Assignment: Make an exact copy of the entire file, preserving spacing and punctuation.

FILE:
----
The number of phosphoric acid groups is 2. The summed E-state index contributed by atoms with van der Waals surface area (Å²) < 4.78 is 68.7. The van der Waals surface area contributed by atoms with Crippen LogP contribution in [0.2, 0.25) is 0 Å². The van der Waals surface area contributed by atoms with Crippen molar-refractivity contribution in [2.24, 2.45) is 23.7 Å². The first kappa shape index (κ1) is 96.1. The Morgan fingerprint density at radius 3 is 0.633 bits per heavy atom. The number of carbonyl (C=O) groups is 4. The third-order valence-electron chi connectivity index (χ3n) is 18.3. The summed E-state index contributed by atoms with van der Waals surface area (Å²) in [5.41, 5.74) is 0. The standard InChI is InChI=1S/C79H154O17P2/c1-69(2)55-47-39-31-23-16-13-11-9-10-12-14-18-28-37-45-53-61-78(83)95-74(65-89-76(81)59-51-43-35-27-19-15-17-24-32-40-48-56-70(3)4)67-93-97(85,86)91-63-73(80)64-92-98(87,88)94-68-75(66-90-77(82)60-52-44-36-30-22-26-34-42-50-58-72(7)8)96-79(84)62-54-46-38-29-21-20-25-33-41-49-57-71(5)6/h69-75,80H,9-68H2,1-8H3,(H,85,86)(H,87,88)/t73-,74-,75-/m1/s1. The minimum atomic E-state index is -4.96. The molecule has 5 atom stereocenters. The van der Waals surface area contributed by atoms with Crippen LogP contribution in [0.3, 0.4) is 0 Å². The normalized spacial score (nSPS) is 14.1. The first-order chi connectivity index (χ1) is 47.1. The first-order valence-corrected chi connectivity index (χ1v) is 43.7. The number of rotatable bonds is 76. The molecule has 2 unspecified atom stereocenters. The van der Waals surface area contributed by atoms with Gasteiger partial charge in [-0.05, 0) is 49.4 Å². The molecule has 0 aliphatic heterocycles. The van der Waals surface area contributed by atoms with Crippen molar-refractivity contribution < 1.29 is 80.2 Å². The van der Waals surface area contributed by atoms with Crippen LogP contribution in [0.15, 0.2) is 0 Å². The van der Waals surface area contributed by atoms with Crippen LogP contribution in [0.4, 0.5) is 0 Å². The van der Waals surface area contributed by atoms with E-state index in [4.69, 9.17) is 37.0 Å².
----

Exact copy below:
The number of phosphoric acid groups is 2. The summed E-state index contributed by atoms with van der Waals surface area (Å²) < 4.78 is 68.7. The van der Waals surface area contributed by atoms with Crippen LogP contribution in [0.2, 0.25) is 0 Å². The van der Waals surface area contributed by atoms with Crippen molar-refractivity contribution in [2.24, 2.45) is 23.7 Å². The first kappa shape index (κ1) is 96.1. The Morgan fingerprint density at radius 3 is 0.633 bits per heavy atom. The number of carbonyl (C=O) groups is 4. The third-order valence-electron chi connectivity index (χ3n) is 18.3. The summed E-state index contributed by atoms with van der Waals surface area (Å²) in [5.41, 5.74) is 0. The standard InChI is InChI=1S/C79H154O17P2/c1-69(2)55-47-39-31-23-16-13-11-9-10-12-14-18-28-37-45-53-61-78(83)95-74(65-89-76(81)59-51-43-35-27-19-15-17-24-32-40-48-56-70(3)4)67-93-97(85,86)91-63-73(80)64-92-98(87,88)94-68-75(66-90-77(82)60-52-44-36-30-22-26-34-42-50-58-72(7)8)96-79(84)62-54-46-38-29-21-20-25-33-41-49-57-71(5)6/h69-75,80H,9-68H2,1-8H3,(H,85,86)(H,87,88)/t73-,74-,75-/m1/s1. The minimum atomic E-state index is -4.96. The molecule has 5 atom stereocenters. The van der Waals surface area contributed by atoms with Crippen LogP contribution in [0.3, 0.4) is 0 Å². The normalized spacial score (nSPS) is 14.1. The first-order chi connectivity index (χ1) is 47.1. The first-order valence-corrected chi connectivity index (χ1v) is 43.7. The number of rotatable bonds is 76. The molecule has 2 unspecified atom stereocenters. The van der Waals surface area contributed by atoms with Gasteiger partial charge in [-0.05, 0) is 49.4 Å². The molecule has 0 aliphatic heterocycles. The van der Waals surface area contributed by atoms with Crippen molar-refractivity contribution < 1.29 is 80.2 Å². The van der Waals surface area contributed by atoms with Crippen LogP contribution in [0.15, 0.2) is 0 Å². The van der Waals surface area contributed by atoms with Crippen LogP contribution in [0.4, 0.5) is 0 Å². The van der Waals surface area contributed by atoms with E-state index in [4.69, 9.17) is 37.0 Å².